Why Tracking Matters
Checking blood sugar and keeping track of the numbers is a very important part of a diabetes care plan. It can help lead to better management of type 1 diabetes.
Checking blood sugar
Checking blood sugar helps people with type 1 diabetes and their caregivers:
- Make good choices about what the person with diabetes should eat and how much physical activity they need
- Better understand how well their diabetes care plan is working
- Recognize and avoid low blood sugar (hypoglycemia) and high blood sugar (hyperglycemia) and the health problems they can cause
- See changes in blood sugar levels throughout the day and better understand how physical activity, food, insulin, and stress can affect them
- Understand how to manage taking insulin on a daily basis
- Provide valuable information to the diabetes care team, so they can help make necessary adjustments to the care plan
How often should blood sugar be checked?
The health care provider and diabetes care team will determine when and how often blood sugar should be checked, based on the details and goals of the treatment plan. For instance, common goals for people with type 1 diabetes are to help:
- Keep blood sugar levels as close to normal as possible
- Prevent high blood sugar (hyperglycemia)
To meet these goals, most people with type 1 diabetes will need to do several blood sugar checks per day, including:
- Before meals, to calculate mealtime doses
- Before bedtime, to protect against nighttime low blood sugar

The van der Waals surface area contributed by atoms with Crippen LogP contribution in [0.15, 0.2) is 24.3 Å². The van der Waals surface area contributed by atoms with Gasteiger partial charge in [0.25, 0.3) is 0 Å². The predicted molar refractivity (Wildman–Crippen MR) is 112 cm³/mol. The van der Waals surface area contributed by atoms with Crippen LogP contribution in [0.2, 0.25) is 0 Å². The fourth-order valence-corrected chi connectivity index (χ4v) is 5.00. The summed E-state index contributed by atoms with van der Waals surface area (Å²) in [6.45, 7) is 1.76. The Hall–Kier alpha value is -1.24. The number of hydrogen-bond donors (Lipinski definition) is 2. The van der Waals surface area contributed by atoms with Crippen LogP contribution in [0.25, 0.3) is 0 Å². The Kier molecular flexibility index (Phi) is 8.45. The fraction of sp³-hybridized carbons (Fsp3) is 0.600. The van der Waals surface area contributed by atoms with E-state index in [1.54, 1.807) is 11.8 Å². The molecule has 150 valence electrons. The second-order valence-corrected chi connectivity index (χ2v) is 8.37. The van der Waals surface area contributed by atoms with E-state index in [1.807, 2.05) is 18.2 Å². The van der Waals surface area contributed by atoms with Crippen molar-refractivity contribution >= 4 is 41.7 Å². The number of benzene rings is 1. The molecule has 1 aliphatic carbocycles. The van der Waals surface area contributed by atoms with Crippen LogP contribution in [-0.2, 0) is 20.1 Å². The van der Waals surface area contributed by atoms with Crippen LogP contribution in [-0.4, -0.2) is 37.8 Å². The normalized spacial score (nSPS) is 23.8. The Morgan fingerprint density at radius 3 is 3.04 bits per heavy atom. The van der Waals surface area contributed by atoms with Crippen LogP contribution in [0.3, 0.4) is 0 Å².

- After meals, to periodically adjust future mealtime doses
- Before, during, and/or after exercise, to help avoid serious low blood sugar
People with type 1 diabetes may also need to check blood sugar at other times, depending on their treatment plans and individual needs. For example, those who are aiming for near-normal blood sugar levels, who have unexplained fasting high blood sugar, have just done intense physical activity, or who are ill may also need to check blood sugar in the middle of the night. Varying the testing times throughout the day can help people with type 1 diabetes learn more about their daily blood sugar patterns.
The Blood Sugar Tracker
Testing blood sugar regularly and keeping track of the times and results can help you and the diabetes care team see what makes the numbers go up and down. You can use a simple notebook and pencil to write down numbers and testing times. Then enter them online with the Blood Sugar Tracker, available when you sign up for Cornerstones4Care®. Make sure to read the instructions that came with the blood sugar meter you are using. Some keep a digital log of blood sugar readings that can be downloaded to a computer.